Nintendo seems a bit confused as to why shares in the company dropped following the announcement of Wii U at E3 this week. According to president Satoru Iwata, the stock market’s reaction is in stark contrast to the reaction felt on the showroom floor.
Reuters reports that Iwata compared the reaction to Wii U with the reception of Wii when it was first announced in 2006, saying that like its predecessor, people cannot understand the device until they themselves get some hands on time with it.
“Honestly speaking, the reaction to (Tuesday’s) presentation and what I heard from people I met and the mood of the convention did not chime at all with what happened in the stock market,” Iwata said in an interview. “It’s very strange.
“In the end, it is easy to get the mistaken impression that this is just a game console with a tablet. People who came to the presentation and tried it out have understood very well that it opens up a lot of new possibilities. But people who have not tried it will find it hard to believe that this controller will change things.”
Iwata, however, admitted to the London Evening Standard that if Nintendo had shown the actual console during its presentation, even just a hint of it, the stock market’s reaction may have been a bit different.
“Because we put so much emphasis on the controller, there appeared to be some misunderstandings,” Iwata told the Evening Standard. “We should have made more effort to explain how it works1
“We haven’t made any kind of blunder, but I should have shown a single picture of the new console, then started talking about the controller. The console is not drastically different, and Wii U is about the controller. The console itself will be almost invisible.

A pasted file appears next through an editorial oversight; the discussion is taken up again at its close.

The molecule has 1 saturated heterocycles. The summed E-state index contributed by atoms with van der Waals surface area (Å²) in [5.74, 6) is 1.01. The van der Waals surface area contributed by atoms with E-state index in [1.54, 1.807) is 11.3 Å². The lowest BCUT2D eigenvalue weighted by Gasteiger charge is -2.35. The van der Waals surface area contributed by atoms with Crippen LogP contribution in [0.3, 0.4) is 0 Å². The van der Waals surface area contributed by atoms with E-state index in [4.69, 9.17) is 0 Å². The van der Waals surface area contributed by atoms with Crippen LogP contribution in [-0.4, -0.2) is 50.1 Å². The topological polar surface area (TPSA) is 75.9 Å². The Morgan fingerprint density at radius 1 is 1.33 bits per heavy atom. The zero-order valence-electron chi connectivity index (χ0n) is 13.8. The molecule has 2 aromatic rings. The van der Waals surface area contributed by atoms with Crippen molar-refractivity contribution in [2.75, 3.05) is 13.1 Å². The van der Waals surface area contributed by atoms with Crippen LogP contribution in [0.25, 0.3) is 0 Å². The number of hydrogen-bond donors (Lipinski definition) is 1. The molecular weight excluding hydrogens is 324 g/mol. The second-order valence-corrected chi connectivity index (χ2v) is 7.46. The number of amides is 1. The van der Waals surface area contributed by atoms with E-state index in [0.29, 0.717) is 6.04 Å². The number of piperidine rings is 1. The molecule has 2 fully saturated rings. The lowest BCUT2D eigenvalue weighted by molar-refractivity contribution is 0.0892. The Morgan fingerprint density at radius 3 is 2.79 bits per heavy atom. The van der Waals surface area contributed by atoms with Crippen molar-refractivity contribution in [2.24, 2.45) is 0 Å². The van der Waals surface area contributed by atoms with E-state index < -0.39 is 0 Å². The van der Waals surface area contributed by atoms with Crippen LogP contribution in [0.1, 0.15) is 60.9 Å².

“There have been two groups of people writing about our announcement – those like the Evening Standard, who have been able to experience the Wii U, and those who have not, and are simply writing about it from wire stories and pictures. They cannot see how this can be a game changer. What Wii U will offer is very different, but I believe we have the strong potential to change the entire format of videogames and of entertainment.”
Iwata went on to tell the Evening Standard that at the moment there seems to be a “barrier between the Wii…and the other companies’ consoles,” which are seen as for core gamers while the Wii seen for casuals.
“We are questioning whether that barrier needs to be there,” added Iwata.
Nintendo share prices fell 5.7 percent following its E3 press conference on Tuesday, and a further 4.7 percent the following day. Today, ordinary shares in Nintendo are up 0.5 percent while depositary shares are down $0.10 to 0.39 percent on NASDAQ.